An introduction to endo has been jammed into comp care this semester. The actual course begins in the fall. We have had 2 lectures so far and start some clinical exercises next. We were once again reminded that we need about 25 teeth of varying type and in good condition just to pass the course. This blows hard. I have zero connections in the dental world, so I have no assistance in finding these damn teeth. This means I have to call random offices and awkwardly ask if they can spare me some. This is frustrating as many of my classmates have siblings/parents/other family doing all of this work for them. Yea I don’t hold it against them of course; I would be doing the same thing. Unfortunately 90% of the teeth I collect are worthless broken down third molars…thank god I picked up a bunch in Decatur while I was still in undergrad..those are by far the best I have (several anteriors in decent shape). I have one more jar filling back in the burbs, but I am sick of trying to find them. I haven’t sorted yet, so I’m not sure how many good teeth I even have…better get on that because the fall will be here soon.

We will have a radiology clinic session at some point which I believe will introduce us to actually TAKING radiographs. This will be useful for me as I have no experience.

Now there is a clinical component to both comp care as a whole and the perio subsection. In perio, we get partnered up (7ish times in all I believe) with a D-3 or D-4 for the morning or afternoon. We are instructed to watch/help if they ask and simply ‘reflect’ on the experience and answer some random questions in written format for each session. I have had one of these already and it went fine..aside from the fact that the patient was late and spent ½ the morning in radiology.

Now the other clinical aspect is P/F and involves several afternoon/mornings where we actually just get to hang out in our respective group practice clinic and assist whenever we want. We are expected to make impressions, dish out anesthetic, take BP, and other assorted basics. Nothing is kept track of however and there is no arbitrary number to ‘pass.’ We are simply supposed to get our feet wet in the clinics as it were. I like this no pressure/grade approach, because many dental schools won’t get you in the clinics until the very end of your D-2 year or even wait until the D-3 year altogether.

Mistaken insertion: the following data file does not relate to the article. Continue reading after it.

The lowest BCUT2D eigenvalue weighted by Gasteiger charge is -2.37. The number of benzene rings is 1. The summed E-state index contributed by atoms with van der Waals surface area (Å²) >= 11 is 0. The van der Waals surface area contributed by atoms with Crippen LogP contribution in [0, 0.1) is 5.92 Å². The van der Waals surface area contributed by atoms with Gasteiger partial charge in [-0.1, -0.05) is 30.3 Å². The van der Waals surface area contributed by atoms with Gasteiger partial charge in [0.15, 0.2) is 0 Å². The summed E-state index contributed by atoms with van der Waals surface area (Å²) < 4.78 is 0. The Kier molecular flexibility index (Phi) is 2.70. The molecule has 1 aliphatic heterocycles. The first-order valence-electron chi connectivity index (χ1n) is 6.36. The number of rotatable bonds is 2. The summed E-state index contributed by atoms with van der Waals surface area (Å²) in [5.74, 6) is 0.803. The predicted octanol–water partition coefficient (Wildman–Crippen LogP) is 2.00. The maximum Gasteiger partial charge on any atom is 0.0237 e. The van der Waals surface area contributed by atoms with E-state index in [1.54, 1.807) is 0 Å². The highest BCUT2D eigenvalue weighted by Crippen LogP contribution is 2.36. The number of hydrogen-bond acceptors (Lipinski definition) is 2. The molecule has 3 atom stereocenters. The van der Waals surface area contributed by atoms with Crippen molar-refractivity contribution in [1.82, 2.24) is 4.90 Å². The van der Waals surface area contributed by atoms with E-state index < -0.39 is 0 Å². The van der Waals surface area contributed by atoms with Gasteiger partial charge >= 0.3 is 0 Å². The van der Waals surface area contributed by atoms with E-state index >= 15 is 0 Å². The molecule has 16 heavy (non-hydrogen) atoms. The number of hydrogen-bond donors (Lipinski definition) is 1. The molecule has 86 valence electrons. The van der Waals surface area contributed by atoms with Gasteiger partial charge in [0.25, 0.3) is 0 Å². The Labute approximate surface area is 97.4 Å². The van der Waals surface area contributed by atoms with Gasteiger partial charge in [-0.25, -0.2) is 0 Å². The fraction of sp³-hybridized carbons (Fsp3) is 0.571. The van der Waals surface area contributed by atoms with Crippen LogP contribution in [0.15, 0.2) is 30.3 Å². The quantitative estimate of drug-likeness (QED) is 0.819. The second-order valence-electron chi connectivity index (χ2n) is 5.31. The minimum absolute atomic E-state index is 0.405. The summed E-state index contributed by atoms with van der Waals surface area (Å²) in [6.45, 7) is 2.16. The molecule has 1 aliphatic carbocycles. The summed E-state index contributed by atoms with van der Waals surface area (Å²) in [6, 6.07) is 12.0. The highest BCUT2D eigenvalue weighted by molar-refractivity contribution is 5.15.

Interacting with live patients is a very different experience and getting into the clinics can be VERY intimidating. Getting rid of that intimidation WELL before entering full time with real patients is a great idea and I applaud our school for making such changes (we are the first class to enter the clinics this early).

That’s about all I can say for now. I do however believe this year is going to be tougher than the D-1 year simply because you are taken completely out of your comfort zone (lecture halls) and thrown into massive loads of pre-patient and real clinical care. I have already skipped lunch twice in the two short weeks we have completed just to finish the day’s assignment. Lab work is also often completed and graded same day, which adds a whole new pressure as well as frustration (because there sure as hell isn’t enough equipment for all of us).

I have other experiences and topics to discuss, but am finding less and less time to work on this. My original intentions were to be much more organized, but I just can’t keep up.

Obligatory apologies for slowness in email response.